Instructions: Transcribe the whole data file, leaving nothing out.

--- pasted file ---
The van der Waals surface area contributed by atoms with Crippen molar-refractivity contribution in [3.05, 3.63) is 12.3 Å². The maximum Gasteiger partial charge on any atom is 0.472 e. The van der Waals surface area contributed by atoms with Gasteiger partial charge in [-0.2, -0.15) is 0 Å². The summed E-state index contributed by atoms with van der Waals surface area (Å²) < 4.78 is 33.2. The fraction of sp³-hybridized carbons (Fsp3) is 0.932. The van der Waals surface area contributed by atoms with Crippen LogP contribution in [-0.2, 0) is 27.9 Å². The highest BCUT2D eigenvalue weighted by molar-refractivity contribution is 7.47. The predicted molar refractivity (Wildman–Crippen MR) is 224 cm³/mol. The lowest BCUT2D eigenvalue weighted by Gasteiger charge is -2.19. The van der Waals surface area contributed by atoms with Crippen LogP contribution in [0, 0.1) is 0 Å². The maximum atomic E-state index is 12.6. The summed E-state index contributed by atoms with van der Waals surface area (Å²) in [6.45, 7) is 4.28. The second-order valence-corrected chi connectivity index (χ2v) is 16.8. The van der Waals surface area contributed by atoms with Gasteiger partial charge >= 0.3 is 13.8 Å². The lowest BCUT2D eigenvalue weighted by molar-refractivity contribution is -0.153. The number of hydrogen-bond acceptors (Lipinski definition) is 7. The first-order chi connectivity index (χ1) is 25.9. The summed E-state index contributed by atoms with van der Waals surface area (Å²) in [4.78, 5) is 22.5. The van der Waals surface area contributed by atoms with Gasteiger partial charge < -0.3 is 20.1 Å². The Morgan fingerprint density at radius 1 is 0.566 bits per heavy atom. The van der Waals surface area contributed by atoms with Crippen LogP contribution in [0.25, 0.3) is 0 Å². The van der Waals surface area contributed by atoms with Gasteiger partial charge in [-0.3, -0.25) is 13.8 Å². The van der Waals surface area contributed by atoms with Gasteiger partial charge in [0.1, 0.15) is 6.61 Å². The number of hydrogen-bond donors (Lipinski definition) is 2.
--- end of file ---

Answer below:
The van der Waals surface area contributed by atoms with Crippen molar-refractivity contribution in [3.05, 3.63) is 12.3 Å². The maximum Gasteiger partial charge on any atom is 0.472 e. The van der Waals surface area contributed by atoms with Gasteiger partial charge in [-0.2, -0.15) is 0 Å². The summed E-state index contributed by atoms with van der Waals surface area (Å²) < 4.78 is 33.2. The fraction of sp³-hybridized carbons (Fsp3) is 0.932. The van der Waals surface area contributed by atoms with Crippen LogP contribution in [-0.2, 0) is 27.9 Å². The highest BCUT2D eigenvalue weighted by molar-refractivity contribution is 7.47. The predicted molar refractivity (Wildman–Crippen MR) is 224 cm³/mol. The lowest BCUT2D eigenvalue weighted by Gasteiger charge is -2.19. The van der Waals surface area contributed by atoms with Crippen LogP contribution in [0, 0.1) is 0 Å². The maximum atomic E-state index is 12.6. The summed E-state index contributed by atoms with van der Waals surface area (Å²) in [6.45, 7) is 4.28. The second-order valence-corrected chi connectivity index (χ2v) is 16.8. The van der Waals surface area contributed by atoms with Gasteiger partial charge >= 0.3 is 13.8 Å². The lowest BCUT2D eigenvalue weighted by molar-refractivity contribution is -0.153. The number of hydrogen-bond acceptors (Lipinski definition) is 7. The first-order chi connectivity index (χ1) is 25.9. The summed E-state index contributed by atoms with van der Waals surface area (Å²) in [4.78, 5) is 22.5. The van der Waals surface area contributed by atoms with Gasteiger partial charge < -0.3 is 20.1 Å². The Morgan fingerprint density at radius 1 is 0.566 bits per heavy atom. The van der Waals surface area contributed by atoms with Crippen LogP contribution in [0.25, 0.3) is 0 Å². The van der Waals surface area contributed by atoms with Gasteiger partial charge in [-0.3, -0.25) is 13.8 Å². The van der Waals surface area contributed by atoms with Gasteiger partial charge in [0.1, 0.15) is 6.61 Å². The number of hydrogen-bond donors (Lipinski definition) is 2.